European producers now are getting into the act of turning out Westerns for the American market. "The Treasure of Silver Lake", produced for Columbia in West Germany by Horst Wendlandt, carries plenty of oater action, what with stagecoach killings, search for a hidden treasure and Indians on the warpath, but sometimes it is a bit too refined. Most of the principals speak as though they've just graduated with a master's degree. Indian tribes, too, are scattered a little far afield from their hunting grounds, which probably will be picked up by youthful audiences here. All in all, however, the film, well photographed in CinemaScope and EastmanColor, is an okay entry for the Western trade.
Technical credits are headed by Ernest W. Kalinke's expert color camera work.
Reviewed at Columbia Studios, Aug. 24, 1965.
August 26, 1965 (James Powers)
'Silver Lake' Okay Foreign Western:
"The Treasure of Silver Lake" is a Western shot in Yugoslavia with an American, British and European cast from a classic Western by a German author. The new rule seems to be: a rock is a rock, a creek is a crick-shoot it in Dubrovnik. The Columbia release of the Rialto Preben Philipsen-Jadran production won't set any box-office records, but it will do nicely in markets geared to the Western action film. Harald Reinl directed for producer Horst Wendlandt.
"The Treasure of Silver Lake" is from a book by Karl May, the German writer who achieved a vast success in German-speaking Europe with his stories of the American West, which he never saw. He was the combined Zane Grey-Edgar Rice Burroughs of middle Europe. "Silver Lake" is often naive in its treatment of the Wild West, but it has considerable charm.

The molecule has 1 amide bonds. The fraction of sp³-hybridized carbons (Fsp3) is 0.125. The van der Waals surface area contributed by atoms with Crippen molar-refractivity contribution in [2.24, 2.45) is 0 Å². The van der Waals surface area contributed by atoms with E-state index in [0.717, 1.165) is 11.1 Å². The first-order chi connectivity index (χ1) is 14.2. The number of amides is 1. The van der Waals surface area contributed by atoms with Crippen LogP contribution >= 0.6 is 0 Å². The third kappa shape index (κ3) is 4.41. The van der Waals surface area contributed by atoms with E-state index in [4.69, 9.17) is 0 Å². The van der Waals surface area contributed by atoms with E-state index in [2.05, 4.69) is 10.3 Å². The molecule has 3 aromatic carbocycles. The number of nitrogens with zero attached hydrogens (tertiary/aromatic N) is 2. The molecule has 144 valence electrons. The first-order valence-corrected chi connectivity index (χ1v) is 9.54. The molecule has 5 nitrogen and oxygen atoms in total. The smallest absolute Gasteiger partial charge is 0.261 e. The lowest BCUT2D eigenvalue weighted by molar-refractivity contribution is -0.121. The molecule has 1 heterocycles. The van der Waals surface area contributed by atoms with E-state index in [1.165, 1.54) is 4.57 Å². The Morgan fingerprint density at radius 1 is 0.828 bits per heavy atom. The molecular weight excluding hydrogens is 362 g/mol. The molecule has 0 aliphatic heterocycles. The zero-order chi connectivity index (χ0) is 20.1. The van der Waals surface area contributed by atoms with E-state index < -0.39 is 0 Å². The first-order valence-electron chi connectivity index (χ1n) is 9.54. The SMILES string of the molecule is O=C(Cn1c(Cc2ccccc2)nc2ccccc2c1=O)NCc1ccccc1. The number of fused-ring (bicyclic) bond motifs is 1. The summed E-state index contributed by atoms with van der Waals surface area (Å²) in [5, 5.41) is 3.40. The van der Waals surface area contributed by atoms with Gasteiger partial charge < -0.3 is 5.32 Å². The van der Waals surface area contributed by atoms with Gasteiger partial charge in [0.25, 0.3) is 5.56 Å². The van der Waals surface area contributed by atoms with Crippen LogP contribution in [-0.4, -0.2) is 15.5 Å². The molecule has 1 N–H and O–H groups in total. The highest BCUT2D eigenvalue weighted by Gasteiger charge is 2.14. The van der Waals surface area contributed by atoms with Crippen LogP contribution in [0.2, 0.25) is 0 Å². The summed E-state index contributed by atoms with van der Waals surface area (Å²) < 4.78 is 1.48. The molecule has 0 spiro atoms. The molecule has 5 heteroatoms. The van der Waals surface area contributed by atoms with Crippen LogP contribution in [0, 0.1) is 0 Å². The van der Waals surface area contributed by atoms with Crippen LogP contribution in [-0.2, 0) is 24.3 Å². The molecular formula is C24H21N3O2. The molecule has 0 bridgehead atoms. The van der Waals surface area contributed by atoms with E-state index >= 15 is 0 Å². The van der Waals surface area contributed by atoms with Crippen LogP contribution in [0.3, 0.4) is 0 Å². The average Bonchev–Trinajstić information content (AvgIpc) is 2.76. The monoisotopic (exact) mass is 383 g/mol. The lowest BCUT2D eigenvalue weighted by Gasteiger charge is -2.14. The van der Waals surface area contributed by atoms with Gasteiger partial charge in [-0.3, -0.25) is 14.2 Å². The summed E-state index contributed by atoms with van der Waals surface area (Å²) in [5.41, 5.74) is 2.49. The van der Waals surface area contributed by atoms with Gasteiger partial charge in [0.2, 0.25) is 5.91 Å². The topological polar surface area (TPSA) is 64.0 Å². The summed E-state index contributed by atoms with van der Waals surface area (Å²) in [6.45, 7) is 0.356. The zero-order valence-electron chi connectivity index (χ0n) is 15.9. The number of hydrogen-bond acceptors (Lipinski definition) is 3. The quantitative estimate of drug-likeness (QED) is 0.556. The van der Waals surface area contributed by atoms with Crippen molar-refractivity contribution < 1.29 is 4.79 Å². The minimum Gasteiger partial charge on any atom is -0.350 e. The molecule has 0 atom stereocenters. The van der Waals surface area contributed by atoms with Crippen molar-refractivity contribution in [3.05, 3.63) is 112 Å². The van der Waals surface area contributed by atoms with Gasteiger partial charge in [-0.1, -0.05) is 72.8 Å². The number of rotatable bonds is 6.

The Film Daily
August 27, 1965 (Mandel Herstman):
Outdoor action drama. International cast. Conventionally made.
A German production, "The Treasure of Silver Lake" is an outdoor action drama shot in Yugoslavia and set in the American frontier west. The cast, grasped from many lands, is headed by Lex Barker, Herbert Lom, Goetz George and Pierre Brice. The story has its interesting elements dealing with the lust for a hidden trasure of gold. The action, gunplay and excitement generated will please the average fan. The observant patron will find scatterings of cliches. Horst Wendlandt produced in CinemaScope and Eastman Color by Pathe.
The screenplay by H. G. Peterson, based on the novel by Karl May, deals with a vicious band of outlaws who attack, plunder and murder. [...]
The direction of Harald Reinl is conventional. Photography by Ernest W. Kalinke catches some breathtaking landscape scenes.
September 13, 1965:
The first German-made horse opera to reach U.S. screens, this lavish Horst Wendlandt production, in CinemaScope and Eastman Color, offers abundant action and spectacle but minimal drama. [...] Performances are generally good, English language dubbing is adequate and director Harald Reinl keeps proceedings moving at a rapid clip. Production values, barring some distinctly European scenery, are excellent and the color processing is unusually fine.